Active and restorative campus: designing a garden street for student’s mental and physical well-being



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Kansas State University


A significant decline of mental and physical health exists within college students today (ACHA, 2014; Gallagher, 2006). Recently, to promote mental health, restorative landscapes have emerged as a trend in healthcare environments by formalizing the healing properties of nature within a designed environment. Humans have been shown to undergo a measurable relief of stress, improved attention, and an improved overall sense of well-being when exposed to a restorative landscape setting. Opportunities exist for university campuses to more advantageously employ the mental health benefits of restorative landscapes. Furthermore, to address physical health, the university campus holds unique opportunities to increase students’ physical activity through promotion of active lifestyles using active modes of transportation. Campus streets, based on their lack of affordances to promote mental and physical health as well as their inherent connectivity to key campus buildings and spaces are investigated as a site for a designed solution. A recent trend of campus street conversions to pedestrian malls is identified and explored as a tool to facilitate creation of a restorative and active campus. The project, based in two fundamental research questions, investigates how campus street design can improve the collective mental health of college students, and how campus street design can promote physical health. Literature review analysis reveals theories and principles of restorative landscape and campus design. The project unites these findings with case study analysis to form a framework to facilitate the design of restorative environments within a university campus. Pragmatic evidence of built environment interventions has been synthesized from literature review and case study analysis into an additional framework to increase physical activity through active transportation. Kansas State University’s campus has been identified as a suitable case for a design proposal. Planning and design decisions at three nested scales are made to illustrate how the frameworks may be applied to reclaim a campus street as an active and restorative “garden street.” In the context of declining mental and physical health among college students, the synthesis of principles related to restorative landscape design and active transportation presents a valuable structure to mitigate declining mental and physical health of students.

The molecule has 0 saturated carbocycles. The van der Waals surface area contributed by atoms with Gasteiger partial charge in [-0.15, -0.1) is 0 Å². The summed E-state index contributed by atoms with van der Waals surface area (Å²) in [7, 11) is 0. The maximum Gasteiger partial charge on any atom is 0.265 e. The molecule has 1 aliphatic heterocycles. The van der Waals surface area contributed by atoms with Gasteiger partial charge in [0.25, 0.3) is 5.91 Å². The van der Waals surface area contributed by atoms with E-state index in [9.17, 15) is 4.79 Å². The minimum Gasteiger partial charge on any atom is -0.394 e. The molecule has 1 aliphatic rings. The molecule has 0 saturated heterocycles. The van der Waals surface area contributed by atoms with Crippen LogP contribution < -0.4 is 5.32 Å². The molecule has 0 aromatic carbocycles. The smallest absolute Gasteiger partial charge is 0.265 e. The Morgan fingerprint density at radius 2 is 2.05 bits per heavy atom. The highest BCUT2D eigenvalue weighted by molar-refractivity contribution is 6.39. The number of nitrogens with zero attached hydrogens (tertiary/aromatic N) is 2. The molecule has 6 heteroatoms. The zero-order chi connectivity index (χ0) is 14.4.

Landscape architecture, Student health, Restorative landscapes, Active transportation, Transportation planning, Campus design

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Master of Landscape Architecture


Department of Landscape Architecture/Regional and Community Planning

Major Professor

Hyung Jin Kim